Senator the Hon. Mathias Cormann
Minister for Finance
Leader of the Government in the Senate
Senator for Western Australia
Date: Friday, 22 June 2018
QUESTION: Minister you are looking very well rested for someone who has been talking to a lot of crossbench Senators. How are you feeling this morning now that the income tax reforms have passed the Senate?
MATHIAS CORMANN: Yesterday was a great day for working families around Australia. The Senate and indeed the Parliament as a whole voted to support income tax relief for all hard working Australians, prioritising low and middle-income earners in the first instance, but also making sure that we address bracket creep, so that Australians do not go backwards as a result of inflation or additional work effort.
QUESTION: How hard were these negations? Pauline Hanson rather curiously said that she gave nothing away in return for her vote. We saw you on the phone up in the back of the Chamber talking to the crossbenchers, as though it might come down to the last moment in the chamber. How hard was it to get their support?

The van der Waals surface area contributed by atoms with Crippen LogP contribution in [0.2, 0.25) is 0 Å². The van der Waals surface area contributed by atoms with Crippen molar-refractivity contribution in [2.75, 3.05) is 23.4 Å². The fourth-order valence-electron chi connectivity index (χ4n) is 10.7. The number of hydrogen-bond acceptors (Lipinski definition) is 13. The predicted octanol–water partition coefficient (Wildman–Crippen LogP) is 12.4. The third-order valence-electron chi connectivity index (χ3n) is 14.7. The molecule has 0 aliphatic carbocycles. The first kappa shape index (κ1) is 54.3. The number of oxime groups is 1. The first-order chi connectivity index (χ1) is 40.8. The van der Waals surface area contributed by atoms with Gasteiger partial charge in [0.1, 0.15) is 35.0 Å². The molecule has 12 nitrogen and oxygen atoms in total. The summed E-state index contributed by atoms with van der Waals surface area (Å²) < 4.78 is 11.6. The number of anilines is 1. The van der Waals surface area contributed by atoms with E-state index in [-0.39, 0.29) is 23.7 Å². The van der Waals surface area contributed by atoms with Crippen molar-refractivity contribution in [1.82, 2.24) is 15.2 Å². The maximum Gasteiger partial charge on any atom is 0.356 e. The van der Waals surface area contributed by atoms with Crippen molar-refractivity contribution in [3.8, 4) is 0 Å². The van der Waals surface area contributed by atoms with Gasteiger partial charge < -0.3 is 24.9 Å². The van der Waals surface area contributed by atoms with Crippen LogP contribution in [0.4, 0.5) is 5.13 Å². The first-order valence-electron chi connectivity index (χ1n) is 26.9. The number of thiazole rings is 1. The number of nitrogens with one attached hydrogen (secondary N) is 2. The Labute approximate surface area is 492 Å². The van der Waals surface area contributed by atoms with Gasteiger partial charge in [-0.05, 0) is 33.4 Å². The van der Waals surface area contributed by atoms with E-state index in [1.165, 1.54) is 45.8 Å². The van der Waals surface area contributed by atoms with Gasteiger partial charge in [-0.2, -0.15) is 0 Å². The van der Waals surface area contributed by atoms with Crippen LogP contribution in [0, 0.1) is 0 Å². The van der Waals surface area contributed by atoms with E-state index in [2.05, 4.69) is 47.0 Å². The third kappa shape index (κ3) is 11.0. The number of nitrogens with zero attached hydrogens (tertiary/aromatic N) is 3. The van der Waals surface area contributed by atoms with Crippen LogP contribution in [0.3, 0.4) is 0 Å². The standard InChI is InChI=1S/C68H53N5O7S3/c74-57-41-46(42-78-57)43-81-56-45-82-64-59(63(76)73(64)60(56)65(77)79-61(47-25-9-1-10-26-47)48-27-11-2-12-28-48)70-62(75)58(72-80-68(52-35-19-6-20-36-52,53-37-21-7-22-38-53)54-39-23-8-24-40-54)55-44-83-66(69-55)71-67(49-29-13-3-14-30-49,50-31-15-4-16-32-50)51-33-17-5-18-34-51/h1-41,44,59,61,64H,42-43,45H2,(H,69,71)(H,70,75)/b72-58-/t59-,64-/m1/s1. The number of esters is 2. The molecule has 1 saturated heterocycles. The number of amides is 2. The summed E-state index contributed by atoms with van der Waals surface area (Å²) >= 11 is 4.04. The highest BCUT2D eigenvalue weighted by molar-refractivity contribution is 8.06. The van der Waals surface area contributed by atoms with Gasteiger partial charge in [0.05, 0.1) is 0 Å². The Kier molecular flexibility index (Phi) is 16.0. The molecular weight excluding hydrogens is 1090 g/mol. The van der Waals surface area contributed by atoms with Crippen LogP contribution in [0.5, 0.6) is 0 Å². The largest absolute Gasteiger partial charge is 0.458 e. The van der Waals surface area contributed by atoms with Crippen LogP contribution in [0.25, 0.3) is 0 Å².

MATHIAS CORMANN: We are very grateful and families around Australia today are very grateful to those crossbenchers who decided to support income tax relief for all hardworking families. When legislation goes through the Senate at various times, there are procedural issues to be dealt with and there is a lot of communication on the floor of the Chamber, in particular when you have the Labor Party and the Greens, who were desperate to stop families from getting income tax relief yesterday. There was a lot of work to be done to ensure that Labor and the Greens were not successful in resisting the views of a majority of people in the Senate.
QUESTION: The Prime Minister also seems very grateful for your work. He has described you this morning as a pillar of the Government and one of the most intelligent people you will ever meet.
MATHIAS CORMANN: Well that is very generous of the Prime Minister. That is very nice.
QUESTION: Is he expecting miracles from you in terms of the company tax cuts? Pauline Hanson did not seem very keen yesterday. How confident are you that you will be able to deliver those reforms for the Prime Minister?